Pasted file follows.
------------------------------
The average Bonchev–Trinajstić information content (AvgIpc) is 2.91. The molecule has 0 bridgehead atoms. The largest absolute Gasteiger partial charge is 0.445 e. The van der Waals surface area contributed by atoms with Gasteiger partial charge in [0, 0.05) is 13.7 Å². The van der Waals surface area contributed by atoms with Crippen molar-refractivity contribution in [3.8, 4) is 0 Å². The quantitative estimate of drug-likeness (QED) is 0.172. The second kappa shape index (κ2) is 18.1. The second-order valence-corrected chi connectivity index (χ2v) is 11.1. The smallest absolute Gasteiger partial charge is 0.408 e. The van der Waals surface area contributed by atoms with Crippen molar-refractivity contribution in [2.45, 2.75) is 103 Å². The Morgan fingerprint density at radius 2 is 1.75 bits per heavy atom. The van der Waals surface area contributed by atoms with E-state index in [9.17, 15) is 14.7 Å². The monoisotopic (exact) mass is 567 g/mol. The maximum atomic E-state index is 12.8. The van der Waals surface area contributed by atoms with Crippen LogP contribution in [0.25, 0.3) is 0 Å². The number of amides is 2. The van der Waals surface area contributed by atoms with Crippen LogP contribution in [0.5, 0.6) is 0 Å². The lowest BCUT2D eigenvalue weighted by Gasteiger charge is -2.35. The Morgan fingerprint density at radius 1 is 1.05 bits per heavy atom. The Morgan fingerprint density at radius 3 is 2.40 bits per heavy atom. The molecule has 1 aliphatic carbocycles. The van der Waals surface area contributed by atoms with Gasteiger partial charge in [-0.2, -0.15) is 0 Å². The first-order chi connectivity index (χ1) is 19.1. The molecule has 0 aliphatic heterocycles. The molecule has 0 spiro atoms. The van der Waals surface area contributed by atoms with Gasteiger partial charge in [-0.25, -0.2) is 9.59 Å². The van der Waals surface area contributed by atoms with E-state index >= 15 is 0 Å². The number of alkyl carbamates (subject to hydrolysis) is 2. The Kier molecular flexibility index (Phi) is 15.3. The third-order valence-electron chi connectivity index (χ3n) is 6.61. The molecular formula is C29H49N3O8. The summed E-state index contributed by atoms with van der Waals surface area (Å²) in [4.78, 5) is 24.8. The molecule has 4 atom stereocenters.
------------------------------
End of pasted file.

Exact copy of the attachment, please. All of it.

The average Bonchev–Trinajstić information content (AvgIpc) is 2.91. The molecule has 0 bridgehead atoms. The largest absolute Gasteiger partial charge is 0.445 e. The van der Waals surface area contributed by atoms with Gasteiger partial charge in [0, 0.05) is 13.7 Å². The van der Waals surface area contributed by atoms with Crippen molar-refractivity contribution in [3.8, 4) is 0 Å². The quantitative estimate of drug-likeness (QED) is 0.172. The second kappa shape index (κ2) is 18.1. The second-order valence-corrected chi connectivity index (χ2v) is 11.1. The smallest absolute Gasteiger partial charge is 0.408 e. The van der Waals surface area contributed by atoms with Crippen molar-refractivity contribution in [2.45, 2.75) is 103 Å². The Morgan fingerprint density at radius 2 is 1.75 bits per heavy atom. The van der Waals surface area contributed by atoms with E-state index in [9.17, 15) is 14.7 Å². The monoisotopic (exact) mass is 567 g/mol. The maximum atomic E-state index is 12.8. The van der Waals surface area contributed by atoms with Crippen LogP contribution in [0.25, 0.3) is 0 Å². The number of amides is 2. The van der Waals surface area contributed by atoms with Crippen LogP contribution in [0.5, 0.6) is 0 Å². The lowest BCUT2D eigenvalue weighted by Gasteiger charge is -2.35. The Morgan fingerprint density at radius 1 is 1.05 bits per heavy atom. The Morgan fingerprint density at radius 3 is 2.40 bits per heavy atom. The molecule has 1 aliphatic carbocycles. The van der Waals surface area contributed by atoms with Gasteiger partial charge in [-0.2, -0.15) is 0 Å². The first-order chi connectivity index (χ1) is 19.1. The molecule has 0 aliphatic heterocycles. The molecule has 0 spiro atoms. The van der Waals surface area contributed by atoms with Gasteiger partial charge in [-0.25, -0.2) is 9.59 Å². The van der Waals surface area contributed by atoms with E-state index >= 15 is 0 Å². The number of alkyl carbamates (subject to hydrolysis) is 2. The Kier molecular flexibility index (Phi) is 15.3. The third-order valence-electron chi connectivity index (χ3n) is 6.61. The molecular formula is C29H49N3O8. The summed E-state index contributed by atoms with van der Waals surface area (Å²) in [4.78, 5) is 24.8. The molecule has 4 atom stereocenters.